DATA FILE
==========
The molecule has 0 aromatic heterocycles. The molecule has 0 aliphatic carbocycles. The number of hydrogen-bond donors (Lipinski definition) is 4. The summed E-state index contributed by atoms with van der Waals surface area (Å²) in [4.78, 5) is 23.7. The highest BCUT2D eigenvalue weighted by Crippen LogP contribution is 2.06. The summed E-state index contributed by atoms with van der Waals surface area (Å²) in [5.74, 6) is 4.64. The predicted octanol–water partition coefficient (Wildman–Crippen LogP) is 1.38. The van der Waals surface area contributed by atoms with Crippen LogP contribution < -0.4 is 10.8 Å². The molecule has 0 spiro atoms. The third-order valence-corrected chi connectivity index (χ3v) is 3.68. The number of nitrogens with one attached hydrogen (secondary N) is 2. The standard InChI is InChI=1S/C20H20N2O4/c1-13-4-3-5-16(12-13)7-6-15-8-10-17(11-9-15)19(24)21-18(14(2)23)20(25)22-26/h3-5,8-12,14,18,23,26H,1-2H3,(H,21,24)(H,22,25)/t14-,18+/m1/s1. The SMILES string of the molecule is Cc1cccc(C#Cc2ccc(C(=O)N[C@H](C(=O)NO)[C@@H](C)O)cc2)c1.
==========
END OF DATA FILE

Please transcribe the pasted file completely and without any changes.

The molecule has 0 aromatic heterocycles. The molecule has 0 aliphatic carbocycles. The number of hydrogen-bond donors (Lipinski definition) is 4. The summed E-state index contributed by atoms with van der Waals surface area (Å²) in [4.78, 5) is 23.7. The highest BCUT2D eigenvalue weighted by Crippen LogP contribution is 2.06. The summed E-state index contributed by atoms with van der Waals surface area (Å²) in [5.74, 6) is 4.64. The predicted octanol–water partition coefficient (Wildman–Crippen LogP) is 1.38. The van der Waals surface area contributed by atoms with Crippen LogP contribution < -0.4 is 10.8 Å². The molecule has 0 spiro atoms. The third-order valence-corrected chi connectivity index (χ3v) is 3.68. The number of nitrogens with one attached hydrogen (secondary N) is 2. The standard InChI is InChI=1S/C20H20N2O4/c1-13-4-3-5-16(12-13)7-6-15-8-10-17(11-9-15)19(24)21-18(14(2)23)20(25)22-26/h3-5,8-12,14,18,23,26H,1-2H3,(H,21,24)(H,22,25)/t14-,18+/m1/s1. The SMILES string of the molecule is Cc1cccc(C#Cc2ccc(C(=O)N[C@H](C(=O)NO)[C@@H](C)O)cc2)c1.